Wednesday, January 28, 2009

Pater Familias

Today is my dad's 64th birthday, and it's more important to us than usual. In May, he was diagnosed with something called severe auto-immune aplastic anemia. It's a rare condition that essentially means the body's own immune system attacks your tissue and suppresses blood cell production. He's had eight months of transfusions and bone-marrow biopsies, along with the requisite poking and prodding. For a guy who's never been sick a day in his life, getting news like that at a routine checkup came as quite a shock. When a diagnosis like that comes down, you assume the worst- is this his last Christmas? Will he see another birthday? All the while, trying to stay as optimistic as possible.

My dad is one tough cat. Army vet, self-made man, engineer/science guy- one of the smartest people I've ever met in my life. And he's been married to my mom for 39 years, a feat that both of them chalk up to being inordinately well-matched, and I have no reason to doubt their word. As someone who lasted a tepid six years on the matrimony train, I see my parents' marriage as proof that anything's possible with the right person.

To look at him, you'd never know my dad was sick. He doesn't have a self-pitying bone in his body, and my mom keeps him in good shape, with all due credit to his doctors. As a naturopath for 30 years, she knows from whence she speaks when calling bullshit on the aforementioned medical professionals. My dad is holding steady and we hope that he will remain the bright spot in what looks to be an otherwise daunting year. When a guy as solid as he is falls ill, while karmic defectives like myself still roam affliction-free, it makes one wonder what, if any, master plan rules this existence of ours. I hope I still have the time to become even a fraction of the man my father is.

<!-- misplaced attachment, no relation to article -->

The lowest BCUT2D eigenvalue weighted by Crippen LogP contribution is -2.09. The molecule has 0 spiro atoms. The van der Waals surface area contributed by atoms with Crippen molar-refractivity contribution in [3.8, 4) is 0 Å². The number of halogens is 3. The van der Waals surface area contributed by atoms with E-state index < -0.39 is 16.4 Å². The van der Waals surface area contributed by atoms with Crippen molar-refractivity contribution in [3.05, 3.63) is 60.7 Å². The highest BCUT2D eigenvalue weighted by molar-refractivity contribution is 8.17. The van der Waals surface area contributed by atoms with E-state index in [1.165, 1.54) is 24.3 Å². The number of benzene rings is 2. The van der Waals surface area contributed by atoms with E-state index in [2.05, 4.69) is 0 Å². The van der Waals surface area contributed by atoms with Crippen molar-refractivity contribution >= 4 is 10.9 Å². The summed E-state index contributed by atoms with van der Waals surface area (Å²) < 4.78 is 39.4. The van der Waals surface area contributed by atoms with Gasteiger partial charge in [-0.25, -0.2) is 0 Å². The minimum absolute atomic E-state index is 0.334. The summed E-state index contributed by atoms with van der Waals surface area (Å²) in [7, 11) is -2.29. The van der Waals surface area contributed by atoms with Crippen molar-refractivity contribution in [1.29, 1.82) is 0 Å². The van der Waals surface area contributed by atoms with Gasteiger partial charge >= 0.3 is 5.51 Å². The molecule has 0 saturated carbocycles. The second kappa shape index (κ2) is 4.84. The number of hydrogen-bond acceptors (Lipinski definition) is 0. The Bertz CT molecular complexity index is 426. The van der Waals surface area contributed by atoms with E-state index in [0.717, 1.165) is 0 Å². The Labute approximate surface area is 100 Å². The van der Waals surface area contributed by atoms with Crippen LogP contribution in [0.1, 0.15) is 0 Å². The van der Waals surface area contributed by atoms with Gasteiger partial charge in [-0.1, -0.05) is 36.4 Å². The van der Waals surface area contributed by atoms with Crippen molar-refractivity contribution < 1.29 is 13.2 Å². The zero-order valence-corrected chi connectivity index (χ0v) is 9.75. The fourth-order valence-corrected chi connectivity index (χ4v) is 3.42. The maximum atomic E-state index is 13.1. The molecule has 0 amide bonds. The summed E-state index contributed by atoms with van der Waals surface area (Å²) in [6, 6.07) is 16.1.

Happy Birthday, Pop. I love you.

American Idle

It's the return of the best comedy on television (at least the audition episodes).

For the past week, I've spent the bulk of my days online- looking for jobs, posting resumes, mp3s, etc. Usually, I'll have CNN on as background noise. Even when the news is bad, I refuse to be one of those people who stay blissfully ignorant of what's going on in the world. Except that it's ALL bad news. All of it. Sure, they'll have some cringe-worthy, "better her than me" distraction about a woman whose fertility drugs "blessed" her with eight little cabbages, or the ubiquitous water-skiing squirrel, but otherwise- BAD news.

So, I'm tapping out for a bit. Thank God for the return of Simon, Randy, Paula, and Seacrest. It's mindless entertainment; empty calories for the brain. Watching these poor, deluded kids find out that their parents have been lying to them about their "talent"? It's like candy for the soul.

We've always watched the show to feel better about ourselves. Right now, we need it more than ever.

Thursday, January 22, 2009

Got Any Spare Change?

Could we stop the lame complaining that Obama is recycling former Clinton-ites in his administration?

Today, he tapped Richard Holbrooke (former Ambassador to the U.N.) to be his Hefner overseeing the bitchy twins of Pakistan & Afghanistan and former Senate majority leader George Mitchell was named Middle East ambassador. Conservatives are already crying foul about recent appointments like Hillary Clinton and Leon Panetta, trying to foist the idea that populating the White House with some of the best minds from the Clinton era contradicts Obama's message of change. Hardly an iron-clad argument; it's not like Monica Lewinsky is being vetted for the Secretary of Interior gig. Scouring the public record for contradictions where there are none, talking heads on the right have equated Obama's promise of "change in leadership" with "people you've never heard of before". Hell, there's already some of that (I'm looking at you, Timothy Geithner!), but this is no time for rookies (now I'm looking at YOU, Alberto Gonzales!)